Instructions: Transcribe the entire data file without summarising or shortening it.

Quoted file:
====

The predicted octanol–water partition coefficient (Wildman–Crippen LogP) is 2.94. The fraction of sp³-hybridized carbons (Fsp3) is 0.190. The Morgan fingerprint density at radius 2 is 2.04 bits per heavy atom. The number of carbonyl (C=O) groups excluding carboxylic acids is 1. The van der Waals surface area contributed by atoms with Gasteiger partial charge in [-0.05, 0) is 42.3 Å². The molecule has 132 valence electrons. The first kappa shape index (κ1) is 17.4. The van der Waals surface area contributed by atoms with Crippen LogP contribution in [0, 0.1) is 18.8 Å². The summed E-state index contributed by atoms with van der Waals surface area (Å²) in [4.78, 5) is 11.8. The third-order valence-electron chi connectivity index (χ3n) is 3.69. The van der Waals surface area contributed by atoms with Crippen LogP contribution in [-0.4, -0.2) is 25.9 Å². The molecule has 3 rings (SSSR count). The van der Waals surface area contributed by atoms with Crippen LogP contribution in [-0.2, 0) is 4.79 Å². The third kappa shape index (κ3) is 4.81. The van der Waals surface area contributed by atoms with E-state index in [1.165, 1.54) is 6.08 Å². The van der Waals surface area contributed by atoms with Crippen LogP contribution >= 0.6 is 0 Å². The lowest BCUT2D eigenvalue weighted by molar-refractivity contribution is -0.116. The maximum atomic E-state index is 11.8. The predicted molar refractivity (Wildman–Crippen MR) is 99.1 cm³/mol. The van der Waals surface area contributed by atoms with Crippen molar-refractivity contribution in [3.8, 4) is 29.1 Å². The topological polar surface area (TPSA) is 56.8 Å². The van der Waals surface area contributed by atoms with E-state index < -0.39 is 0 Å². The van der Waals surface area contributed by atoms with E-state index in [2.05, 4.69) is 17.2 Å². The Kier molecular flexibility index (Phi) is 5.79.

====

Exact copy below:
The predicted octanol–water partition coefficient (Wildman–Crippen LogP) is 2.94. The fraction of sp³-hybridized carbons (Fsp3) is 0.190. The Morgan fingerprint density at radius 2 is 2.04 bits per heavy atom. The number of carbonyl (C=O) groups excluding carboxylic acids is 1. The van der Waals surface area contributed by atoms with Gasteiger partial charge in [-0.05, 0) is 42.3 Å². The molecule has 132 valence electrons. The first kappa shape index (κ1) is 17.4. The van der Waals surface area contributed by atoms with Crippen LogP contribution in [0, 0.1) is 18.8 Å². The summed E-state index contributed by atoms with van der Waals surface area (Å²) in [4.78, 5) is 11.8. The third-order valence-electron chi connectivity index (χ3n) is 3.69. The van der Waals surface area contributed by atoms with Crippen LogP contribution in [-0.4, -0.2) is 25.9 Å². The molecule has 3 rings (SSSR count). The van der Waals surface area contributed by atoms with Crippen LogP contribution in [-0.2, 0) is 4.79 Å². The third kappa shape index (κ3) is 4.81. The van der Waals surface area contributed by atoms with E-state index in [1.165, 1.54) is 6.08 Å². The van der Waals surface area contributed by atoms with Crippen LogP contribution >= 0.6 is 0 Å². The lowest BCUT2D eigenvalue weighted by molar-refractivity contribution is -0.116. The maximum atomic E-state index is 11.8. The predicted molar refractivity (Wildman–Crippen MR) is 99.1 cm³/mol. The van der Waals surface area contributed by atoms with Crippen molar-refractivity contribution in [3.8, 4) is 29.1 Å². The topological polar surface area (TPSA) is 56.8 Å². The van der Waals surface area contributed by atoms with E-state index < -0.39 is 0 Å². The van der Waals surface area contributed by atoms with E-state index in [2.05, 4.69) is 17.2 Å². The Kier molecular flexibility index (Phi) is 5.79.